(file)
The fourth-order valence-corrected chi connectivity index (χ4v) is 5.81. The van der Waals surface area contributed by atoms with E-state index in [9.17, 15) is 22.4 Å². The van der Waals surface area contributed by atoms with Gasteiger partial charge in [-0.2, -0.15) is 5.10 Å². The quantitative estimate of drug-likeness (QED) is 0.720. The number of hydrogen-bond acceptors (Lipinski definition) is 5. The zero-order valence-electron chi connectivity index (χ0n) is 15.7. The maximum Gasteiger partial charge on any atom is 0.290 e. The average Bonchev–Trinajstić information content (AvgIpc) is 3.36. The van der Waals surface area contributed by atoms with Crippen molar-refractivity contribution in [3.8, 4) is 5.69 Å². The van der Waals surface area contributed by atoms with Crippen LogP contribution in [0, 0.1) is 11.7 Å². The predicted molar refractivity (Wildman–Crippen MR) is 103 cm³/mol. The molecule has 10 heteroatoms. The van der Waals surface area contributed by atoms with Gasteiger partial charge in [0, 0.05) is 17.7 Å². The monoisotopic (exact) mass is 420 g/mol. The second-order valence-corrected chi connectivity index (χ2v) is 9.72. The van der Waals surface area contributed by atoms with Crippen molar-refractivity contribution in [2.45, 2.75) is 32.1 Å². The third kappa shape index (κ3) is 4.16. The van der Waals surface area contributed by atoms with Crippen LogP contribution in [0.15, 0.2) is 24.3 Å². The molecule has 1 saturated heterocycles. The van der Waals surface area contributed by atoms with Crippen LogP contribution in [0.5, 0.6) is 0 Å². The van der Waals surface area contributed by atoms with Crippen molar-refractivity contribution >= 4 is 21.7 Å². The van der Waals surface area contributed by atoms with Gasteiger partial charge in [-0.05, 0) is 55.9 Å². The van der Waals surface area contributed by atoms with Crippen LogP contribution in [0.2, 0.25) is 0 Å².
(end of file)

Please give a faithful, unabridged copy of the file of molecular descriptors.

The fourth-order valence-corrected chi connectivity index (χ4v) is 5.81. The van der Waals surface area contributed by atoms with E-state index in [9.17, 15) is 22.4 Å². The van der Waals surface area contributed by atoms with Gasteiger partial charge in [-0.2, -0.15) is 5.10 Å². The quantitative estimate of drug-likeness (QED) is 0.720. The number of hydrogen-bond acceptors (Lipinski definition) is 5. The zero-order valence-electron chi connectivity index (χ0n) is 15.7. The maximum Gasteiger partial charge on any atom is 0.290 e. The average Bonchev–Trinajstić information content (AvgIpc) is 3.36. The van der Waals surface area contributed by atoms with Crippen molar-refractivity contribution in [3.8, 4) is 5.69 Å². The van der Waals surface area contributed by atoms with Crippen LogP contribution in [0, 0.1) is 11.7 Å². The predicted molar refractivity (Wildman–Crippen MR) is 103 cm³/mol. The molecule has 10 heteroatoms. The van der Waals surface area contributed by atoms with Gasteiger partial charge in [0, 0.05) is 17.7 Å². The monoisotopic (exact) mass is 420 g/mol. The second-order valence-corrected chi connectivity index (χ2v) is 9.72. The van der Waals surface area contributed by atoms with Crippen molar-refractivity contribution in [2.45, 2.75) is 32.1 Å². The third kappa shape index (κ3) is 4.16. The van der Waals surface area contributed by atoms with Crippen LogP contribution in [0.15, 0.2) is 24.3 Å². The molecule has 1 saturated heterocycles. The van der Waals surface area contributed by atoms with Crippen LogP contribution in [0.5, 0.6) is 0 Å². The van der Waals surface area contributed by atoms with Crippen molar-refractivity contribution >= 4 is 21.7 Å². The van der Waals surface area contributed by atoms with Gasteiger partial charge in [-0.05, 0) is 55.9 Å². The van der Waals surface area contributed by atoms with Crippen LogP contribution in [0.2, 0.25) is 0 Å².